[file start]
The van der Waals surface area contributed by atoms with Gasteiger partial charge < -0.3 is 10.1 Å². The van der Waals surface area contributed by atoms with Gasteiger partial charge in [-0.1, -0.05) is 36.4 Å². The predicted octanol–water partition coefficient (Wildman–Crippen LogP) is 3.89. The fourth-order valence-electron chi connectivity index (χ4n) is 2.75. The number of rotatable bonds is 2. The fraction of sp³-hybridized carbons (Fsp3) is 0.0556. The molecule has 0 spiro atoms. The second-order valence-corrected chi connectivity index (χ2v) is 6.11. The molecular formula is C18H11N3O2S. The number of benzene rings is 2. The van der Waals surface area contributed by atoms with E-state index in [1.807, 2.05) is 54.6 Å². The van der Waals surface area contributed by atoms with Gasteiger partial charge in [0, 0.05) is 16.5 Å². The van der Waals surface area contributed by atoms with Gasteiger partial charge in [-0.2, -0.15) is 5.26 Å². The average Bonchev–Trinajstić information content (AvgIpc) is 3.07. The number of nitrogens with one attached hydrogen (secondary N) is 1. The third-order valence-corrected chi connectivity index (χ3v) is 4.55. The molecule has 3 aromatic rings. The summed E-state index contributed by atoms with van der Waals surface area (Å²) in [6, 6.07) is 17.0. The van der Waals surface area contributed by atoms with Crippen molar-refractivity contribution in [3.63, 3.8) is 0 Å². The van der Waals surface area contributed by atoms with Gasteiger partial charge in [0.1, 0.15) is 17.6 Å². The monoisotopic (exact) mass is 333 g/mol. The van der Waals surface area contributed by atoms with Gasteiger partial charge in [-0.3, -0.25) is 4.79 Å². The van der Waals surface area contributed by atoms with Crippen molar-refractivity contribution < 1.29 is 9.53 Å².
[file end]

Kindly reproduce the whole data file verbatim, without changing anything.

The van der Waals surface area contributed by atoms with Gasteiger partial charge < -0.3 is 10.1 Å². The van der Waals surface area contributed by atoms with Gasteiger partial charge in [-0.1, -0.05) is 36.4 Å². The predicted octanol–water partition coefficient (Wildman–Crippen LogP) is 3.89. The fourth-order valence-electron chi connectivity index (χ4n) is 2.75. The number of rotatable bonds is 2. The fraction of sp³-hybridized carbons (Fsp3) is 0.0556. The molecule has 0 spiro atoms. The second-order valence-corrected chi connectivity index (χ2v) is 6.11. The molecular formula is C18H11N3O2S. The number of benzene rings is 2. The van der Waals surface area contributed by atoms with E-state index in [1.807, 2.05) is 54.6 Å². The van der Waals surface area contributed by atoms with Gasteiger partial charge in [0, 0.05) is 16.5 Å². The van der Waals surface area contributed by atoms with Gasteiger partial charge in [-0.2, -0.15) is 5.26 Å². The average Bonchev–Trinajstić information content (AvgIpc) is 3.07. The number of nitrogens with one attached hydrogen (secondary N) is 1. The third-order valence-corrected chi connectivity index (χ3v) is 4.55. The molecule has 3 aromatic rings. The summed E-state index contributed by atoms with van der Waals surface area (Å²) in [6, 6.07) is 17.0. The van der Waals surface area contributed by atoms with Crippen molar-refractivity contribution in [3.63, 3.8) is 0 Å². The van der Waals surface area contributed by atoms with Gasteiger partial charge in [0.1, 0.15) is 17.6 Å². The monoisotopic (exact) mass is 333 g/mol. The van der Waals surface area contributed by atoms with Gasteiger partial charge in [-0.3, -0.25) is 4.79 Å². The van der Waals surface area contributed by atoms with Crippen molar-refractivity contribution < 1.29 is 9.53 Å².